KABUL (Reuters) - Afghanistan’s army got its first female officers in decades on Thursday when 29 women graduated in a class of new recruits who hope to help take the lead role in national security from foreign forces by 2014.
President Hamid Karzai, NATO and the United States have been pushing to expand and train Afghanistan’s army, police and other security forces to allow them to take over during a planned drawdown of foreign troops.
The United States has said it will start its withdrawal in July 2011, although the process may take years.
“I am fully committed to serving my country, the same way as my Afghan brothers currently serving in the army. That is why I decided to join,” said female officer Mari Sharifi after the graduation ceremony at the Kabul Army Training Centre.
The women will not be sent to the frontline of the fight against the insurgency, which is raging at its strongest since the 2001 overthrow of the Taliban government, and instead will largely be doing administrative work.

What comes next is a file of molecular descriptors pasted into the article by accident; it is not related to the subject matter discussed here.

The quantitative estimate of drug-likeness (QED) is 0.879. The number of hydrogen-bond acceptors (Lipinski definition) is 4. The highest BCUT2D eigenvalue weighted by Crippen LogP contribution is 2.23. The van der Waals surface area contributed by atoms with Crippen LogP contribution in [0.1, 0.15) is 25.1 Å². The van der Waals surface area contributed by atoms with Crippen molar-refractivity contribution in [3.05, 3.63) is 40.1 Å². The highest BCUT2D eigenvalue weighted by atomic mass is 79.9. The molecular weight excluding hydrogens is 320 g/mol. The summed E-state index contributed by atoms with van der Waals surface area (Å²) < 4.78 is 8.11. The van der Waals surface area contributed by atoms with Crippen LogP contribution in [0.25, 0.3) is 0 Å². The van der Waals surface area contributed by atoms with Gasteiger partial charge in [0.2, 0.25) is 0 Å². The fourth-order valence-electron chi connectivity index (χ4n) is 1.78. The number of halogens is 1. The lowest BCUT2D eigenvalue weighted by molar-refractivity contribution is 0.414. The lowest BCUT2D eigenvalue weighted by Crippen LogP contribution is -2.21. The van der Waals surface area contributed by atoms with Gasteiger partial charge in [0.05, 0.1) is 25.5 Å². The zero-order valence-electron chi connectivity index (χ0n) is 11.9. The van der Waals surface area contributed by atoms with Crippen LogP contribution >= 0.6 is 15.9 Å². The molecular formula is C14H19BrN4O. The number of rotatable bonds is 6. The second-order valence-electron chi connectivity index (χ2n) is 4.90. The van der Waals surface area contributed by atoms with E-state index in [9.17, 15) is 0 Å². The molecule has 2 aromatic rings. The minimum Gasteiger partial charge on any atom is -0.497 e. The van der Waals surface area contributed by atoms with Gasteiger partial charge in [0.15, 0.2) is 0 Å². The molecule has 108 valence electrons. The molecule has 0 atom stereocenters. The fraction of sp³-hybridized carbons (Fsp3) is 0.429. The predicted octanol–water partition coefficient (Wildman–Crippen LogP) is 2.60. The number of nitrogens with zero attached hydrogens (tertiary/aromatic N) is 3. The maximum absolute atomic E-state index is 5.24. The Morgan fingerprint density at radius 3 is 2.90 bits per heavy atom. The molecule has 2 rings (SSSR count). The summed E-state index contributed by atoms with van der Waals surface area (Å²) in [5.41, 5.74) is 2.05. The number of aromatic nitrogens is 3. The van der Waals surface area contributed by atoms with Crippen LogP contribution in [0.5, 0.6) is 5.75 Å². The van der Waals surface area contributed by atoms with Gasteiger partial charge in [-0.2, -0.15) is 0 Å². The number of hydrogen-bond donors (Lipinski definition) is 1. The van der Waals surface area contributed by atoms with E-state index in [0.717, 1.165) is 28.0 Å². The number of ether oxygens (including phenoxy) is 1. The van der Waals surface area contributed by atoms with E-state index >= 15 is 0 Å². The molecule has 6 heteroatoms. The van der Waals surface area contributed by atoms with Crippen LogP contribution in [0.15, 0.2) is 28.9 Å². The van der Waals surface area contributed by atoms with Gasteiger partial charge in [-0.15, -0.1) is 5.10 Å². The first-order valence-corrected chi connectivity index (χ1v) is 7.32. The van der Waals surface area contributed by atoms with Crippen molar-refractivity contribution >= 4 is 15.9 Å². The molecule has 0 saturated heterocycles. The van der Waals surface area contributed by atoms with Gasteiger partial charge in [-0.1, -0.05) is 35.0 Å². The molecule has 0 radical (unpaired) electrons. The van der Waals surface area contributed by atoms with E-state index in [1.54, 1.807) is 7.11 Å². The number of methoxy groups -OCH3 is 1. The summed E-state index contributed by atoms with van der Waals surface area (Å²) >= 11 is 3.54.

Women served in the army of Afghanistan’s communist-backed regime in the 1980s but retreated from military service during the civil war and hardline Taliban rule that followed the Soviet retreat from Afghanistan in 1989.
The British officer who oversaw their training said all the new recruits were good and enthusiastic soldiers.
“(They are) all keen as mustard to join the Afghan National Army, and I think you will have seen today a very professional display -- and that is the bottom line,” said General David Peterson, Commander of the Army Training Centre.
Afghanistan’s armed forces and police number roughly 300,000, serving alongside about 150,000 foreign troops.
Reporting by Akram Walizada; Writing by Emma Graham-Harrison; Editing by Paul Tait